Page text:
Last week the American College of Cardiology/American Heart Association (ACC/AHA) published guidelines on cardiovascular risk assessment, and lifestyle changes and cholesterol-lowering treatment to reduce cardiovascular risk (J Am Coll Cardiol 2013 Nov 12 early online PDF, Circulation 2013 Nov 12 early online PDF). Many DynaMed topics have been updated to incorporate these new guidelines and replace the 2002 National Cholesterol Education Program (NCEP) guidelines. For the Statins for prevention of cardiovascular disease topic 3 major issues are of exceptional interest.
1. The ACC/AHA guidelines do not identify “target” cholesterol levels as the goal when treating dyslipidemia.
This is now consistent with guidelines from other countries (such as 2008 NICE guidelines in the United Kingdom) which recognize benefit in treatment from overall risk reduction but not specific benefit from treating to target levels. The ACC/AHA guidelines (unlike the NICE guidelines) recommend monitoring cholesterol levels on treatment, especially for the purpose of monitoring and encouraging treatment adherence.
2. The threshold for when statin therapy is recommended are much lower in the ACC/AHA guidelines than in the NICE guidelines.
The ACC/AHA guidelines recommend treatment with a 10-year risk for cardiovascular disease events > 7.5% and suggest treatment may be reasonable at a risk of 5%-7.5%, while NICE recommends statins therapy for adults with a 10-year risk > 20%. Both groups recommend statin therapy for most patients with diabetes or established cardiovascular disease.
3. Use of Pooled Cohort Equations is proposed for estimating the 10-year risk of cardiovascular disease events.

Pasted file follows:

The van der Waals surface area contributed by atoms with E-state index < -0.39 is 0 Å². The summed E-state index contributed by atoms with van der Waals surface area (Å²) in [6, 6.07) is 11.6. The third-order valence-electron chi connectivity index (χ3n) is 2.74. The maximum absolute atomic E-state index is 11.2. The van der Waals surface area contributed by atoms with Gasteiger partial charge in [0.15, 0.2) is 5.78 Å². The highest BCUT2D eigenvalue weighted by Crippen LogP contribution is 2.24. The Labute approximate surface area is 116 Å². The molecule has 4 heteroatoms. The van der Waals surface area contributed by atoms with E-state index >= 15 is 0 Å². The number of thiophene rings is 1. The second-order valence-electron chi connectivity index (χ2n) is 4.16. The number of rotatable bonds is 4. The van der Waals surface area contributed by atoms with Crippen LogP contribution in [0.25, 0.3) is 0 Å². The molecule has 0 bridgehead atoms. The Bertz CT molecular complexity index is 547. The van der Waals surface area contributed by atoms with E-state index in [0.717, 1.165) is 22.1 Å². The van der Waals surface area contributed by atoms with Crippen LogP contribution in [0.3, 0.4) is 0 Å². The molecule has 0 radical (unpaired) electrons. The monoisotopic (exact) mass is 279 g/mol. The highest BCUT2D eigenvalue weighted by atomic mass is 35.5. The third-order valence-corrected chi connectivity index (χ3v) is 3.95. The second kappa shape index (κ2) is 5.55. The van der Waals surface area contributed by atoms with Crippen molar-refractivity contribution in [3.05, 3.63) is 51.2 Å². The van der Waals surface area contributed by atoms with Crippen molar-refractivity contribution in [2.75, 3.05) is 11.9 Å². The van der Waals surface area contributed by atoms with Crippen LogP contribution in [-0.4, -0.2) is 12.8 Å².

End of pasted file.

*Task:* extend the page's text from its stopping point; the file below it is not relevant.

The Pooled Cohort Equations appear to overestimate cardiovascular risk. This was found in comparison to actual event rates in the 2 cohorts used for independent external validation of these equations, and was also reported in 3 large primary prevention cohorts (Lancet 2013 Nov 19 early online PDF). The DynaMed topic on Cardiovascular risk prediction includes multiple approaches for risk estimation, including links for their use and evidence supporting them.
To put this into perspective for patients:
To understand the benefits for an individual patient it is useful to estimate the absolute benefit of treatment for that patient. This can be understood as the number of patients who would need to be treated for 5 years to prevent one adverse outcome (NNT). We made estimates of the NNT for selected major adverse outcomes at different levels of predicted 10-year risk, using estimates for risk reductions derived from systematic reviews:
|NNT for Statins for 5 Years:|
|10-year risk of CVD events||5-year NNT for CVD events||5-year NNT for myocardial infarction||5-year NNT for stroke||5-year NNT for mortality|
|Abbreviations: CVD, cardiovascular disease; NNT, number needed to treat (to prevent 1 outcome)
* no apparent mortality reduction in lowest-risk patients (BMJ 2013 Oct 22;347:f6123)
The guidelines consider risks for adverse effects to be minimal. Randomized controlled data find low rates of serious adverse events, such as rate of myopathy 1 per 10,000 person-years, and a modest increase in diabetes (NNH 255 over 4 years [Lancet 2010 Feb 27;375(9716):735]) Observational studies have reported up to 17.4% rates of statin-related adverse events (Ann Intern Med 2013 Apr 2;158(7):526)
For more information, see the Statins for prevention of cardiovascular disease topic in DynaMed.